Any business leader or entrepreneur knows the dangers of "hidden costs," those troublesome expenses, sometimes unforeseen, that can doom the most promising startup.
MLS fans, perhaps perplexed at why operator-investors are sinking their money into facilities and not players, are mostly unaware of what might be called the "hidden revenues" that come with running your own place.
By now, the MLS mantra of controlling dates and vacuuming up ancillary revenues such as parking, concessions, merchandising, etc., in addition to renting the facility for concerts and the like are chapter and verse.
Yet other forms of income flow to the landlord as well, as evidenced by the announcement that Toronto FC, which has yet to play a game, has already sold naming rights to BMO Financial Group for a stadium that won't be ready until the spring. Figures were not disclosed, but naming rights for MLS stadiums are valued between $500,000 and $1 million per season.
In the case of Red Bull New York, approximately $20 million has been earmarked so Red Bull Park, which held its groundbreaking this week, will bear its name. League financial formulas are complex; does the $20 million in naming rights paid by Red Bull go to itself, or to the league office, to be thus distributed amongst the partners, with presumably the lion's share going back to - or being retained - by the limited liability company (LLC) formed by Red Bull to run its American soccer team?
Also figured into the financial mix are luxury boxes and suites, which are valued between $25,000 and $30,000 per season in Chicago, for example. The team should earn between $750,000 and $1 million a year if it sells these out. For a modestly budgeted league like MLS, that's good money.
These revenue streams may mitigate somewhat the relatively tepid response from fans to new facilities in Dallas and Chicago. Average announced crowds at Pizza Hut Park are 14,374; Toyota Park is averaging 13,382. Neither is hitting the league average of 15,114 despite Dallas leading the Western Conference and Chicago opening its new stadium just three months ago.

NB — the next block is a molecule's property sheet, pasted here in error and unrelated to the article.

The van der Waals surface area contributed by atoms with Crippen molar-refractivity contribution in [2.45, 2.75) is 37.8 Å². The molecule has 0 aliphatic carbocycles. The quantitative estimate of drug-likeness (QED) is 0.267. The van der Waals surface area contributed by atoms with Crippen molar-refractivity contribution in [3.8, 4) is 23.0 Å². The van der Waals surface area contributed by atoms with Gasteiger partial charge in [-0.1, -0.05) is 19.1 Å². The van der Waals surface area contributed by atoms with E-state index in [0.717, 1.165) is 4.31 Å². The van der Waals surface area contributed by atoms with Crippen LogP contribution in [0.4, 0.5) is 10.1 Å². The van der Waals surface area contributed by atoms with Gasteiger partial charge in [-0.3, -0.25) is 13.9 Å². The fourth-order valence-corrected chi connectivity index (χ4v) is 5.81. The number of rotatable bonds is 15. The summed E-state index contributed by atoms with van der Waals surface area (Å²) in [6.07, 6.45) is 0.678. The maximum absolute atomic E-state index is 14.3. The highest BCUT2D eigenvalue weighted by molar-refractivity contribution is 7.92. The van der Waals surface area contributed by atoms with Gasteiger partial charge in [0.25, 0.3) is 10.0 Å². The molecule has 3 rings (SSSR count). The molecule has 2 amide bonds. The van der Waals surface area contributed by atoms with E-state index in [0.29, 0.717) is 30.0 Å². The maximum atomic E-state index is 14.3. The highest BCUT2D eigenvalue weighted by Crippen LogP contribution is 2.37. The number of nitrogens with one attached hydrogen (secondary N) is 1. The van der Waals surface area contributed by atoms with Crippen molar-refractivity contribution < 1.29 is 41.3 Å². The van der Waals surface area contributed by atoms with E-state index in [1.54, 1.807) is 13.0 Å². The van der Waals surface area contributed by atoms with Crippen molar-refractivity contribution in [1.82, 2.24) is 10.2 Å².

And since the league admits its attendance numbers ("tickets distributed") include single-game sales, group sales, season tickets, tickets computed as part of sponsorships or luxury-box sales or other deals, plus any other tickets that are randomly given out by whatever means, the other revenue streams had better be flowing.
The Fire opened with a nine-game road swing until Toyota Park opened June 11, and thus its home games are backlogged into the final two-thirds of the season, so a clearer picture may emerge next year with its home dates spread out throughout a full season.
MLS has also not released its season-ticket figures, which were supposed to be spurred by smaller-capacity stadiums and thus reduced availability.
The league is preparing an announcement on its player development program, by which teams can find and groom players without losing their rights through the SuperDraft and other distribution procedures. It has a new TV deal in place by which it sheds production costs and reaps a rights fee, and by next season seven of its 13 teams will be playing in their own stadiums.
Upgrading player quality is an obvious task that would also help bump up attendances. The emptiness of many facilities for many games is still an eyesore and with 26 ESPN2 Thursday night games scheduled for next season, if the league can't buy up a few players with real drawing power, it had better put some muscle into promoting midweek games televised to its largest potential audience. Otherwise, both it and its most important broadcast partner will look bad, real bad, week after week.
ABRA CADABRA! Poof, just like, the Wizards are back! On TV, that is.
New Kansas City owner OnGoal LLC has announced its match this weekend against New England will be televised in the Kansas City area by Metro Sports, a regional sports channel that carried Wizards games until Hunt Sports Group pulled the plug.
Kansas City usually ranked last among MLS teams in the number of regional games produced, with only a handful being shown most seasons. Six regular season games were televised in 2003, but none the past two years.
For years, critics have labeled Kansas City a dead market. More pointedly, it's the team that's been in a marketing and promotional coma. By putting the team back on local television, OnGoal has taken a small yet vital step in giving the team, the sport, and the league a fighting chance.